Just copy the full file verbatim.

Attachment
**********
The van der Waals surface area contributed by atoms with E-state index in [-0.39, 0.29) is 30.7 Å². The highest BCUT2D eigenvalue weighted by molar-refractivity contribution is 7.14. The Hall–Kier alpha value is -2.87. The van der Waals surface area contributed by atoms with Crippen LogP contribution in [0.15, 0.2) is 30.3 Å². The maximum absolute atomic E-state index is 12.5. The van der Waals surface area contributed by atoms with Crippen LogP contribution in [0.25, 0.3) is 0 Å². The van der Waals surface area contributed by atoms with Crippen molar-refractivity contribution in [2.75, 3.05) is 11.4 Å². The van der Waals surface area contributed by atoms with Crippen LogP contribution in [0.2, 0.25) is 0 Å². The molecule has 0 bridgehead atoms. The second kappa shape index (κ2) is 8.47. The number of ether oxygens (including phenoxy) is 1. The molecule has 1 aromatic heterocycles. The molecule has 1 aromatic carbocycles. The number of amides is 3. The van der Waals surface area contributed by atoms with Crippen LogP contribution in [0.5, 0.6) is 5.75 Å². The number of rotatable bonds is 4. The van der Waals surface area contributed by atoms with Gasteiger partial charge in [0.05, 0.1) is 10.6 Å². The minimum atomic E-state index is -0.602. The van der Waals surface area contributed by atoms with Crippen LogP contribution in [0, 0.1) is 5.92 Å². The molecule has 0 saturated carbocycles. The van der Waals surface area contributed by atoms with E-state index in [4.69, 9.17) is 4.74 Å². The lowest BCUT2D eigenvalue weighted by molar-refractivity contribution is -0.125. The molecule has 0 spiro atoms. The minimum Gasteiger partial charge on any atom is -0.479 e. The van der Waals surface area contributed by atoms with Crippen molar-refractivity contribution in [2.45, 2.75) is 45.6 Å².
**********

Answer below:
The van der Waals surface area contributed by atoms with E-state index in [-0.39, 0.29) is 30.7 Å². The highest BCUT2D eigenvalue weighted by molar-refractivity contribution is 7.14. The Hall–Kier alpha value is -2.87. The van der Waals surface area contributed by atoms with Crippen LogP contribution in [0.15, 0.2) is 30.3 Å². The maximum absolute atomic E-state index is 12.5. The van der Waals surface area contributed by atoms with Crippen LogP contribution in [0.25, 0.3) is 0 Å². The van der Waals surface area contributed by atoms with Crippen molar-refractivity contribution in [2.75, 3.05) is 11.4 Å². The van der Waals surface area contributed by atoms with Crippen LogP contribution in [0.2, 0.25) is 0 Å². The molecule has 0 bridgehead atoms. The second kappa shape index (κ2) is 8.47. The number of ether oxygens (including phenoxy) is 1. The molecule has 1 aromatic heterocycles. The molecule has 1 aromatic carbocycles. The number of amides is 3. The van der Waals surface area contributed by atoms with Crippen LogP contribution in [0.5, 0.6) is 5.75 Å². The number of rotatable bonds is 4. The van der Waals surface area contributed by atoms with Gasteiger partial charge in [0.05, 0.1) is 10.6 Å². The minimum atomic E-state index is -0.602. The van der Waals surface area contributed by atoms with Crippen LogP contribution in [0, 0.1) is 5.92 Å². The molecule has 0 saturated carbocycles. The van der Waals surface area contributed by atoms with E-state index in [4.69, 9.17) is 4.74 Å². The lowest BCUT2D eigenvalue weighted by molar-refractivity contribution is -0.125. The molecule has 0 spiro atoms. The minimum Gasteiger partial charge on any atom is -0.479 e. The van der Waals surface area contributed by atoms with Crippen molar-refractivity contribution in [2.45, 2.75) is 45.6 Å².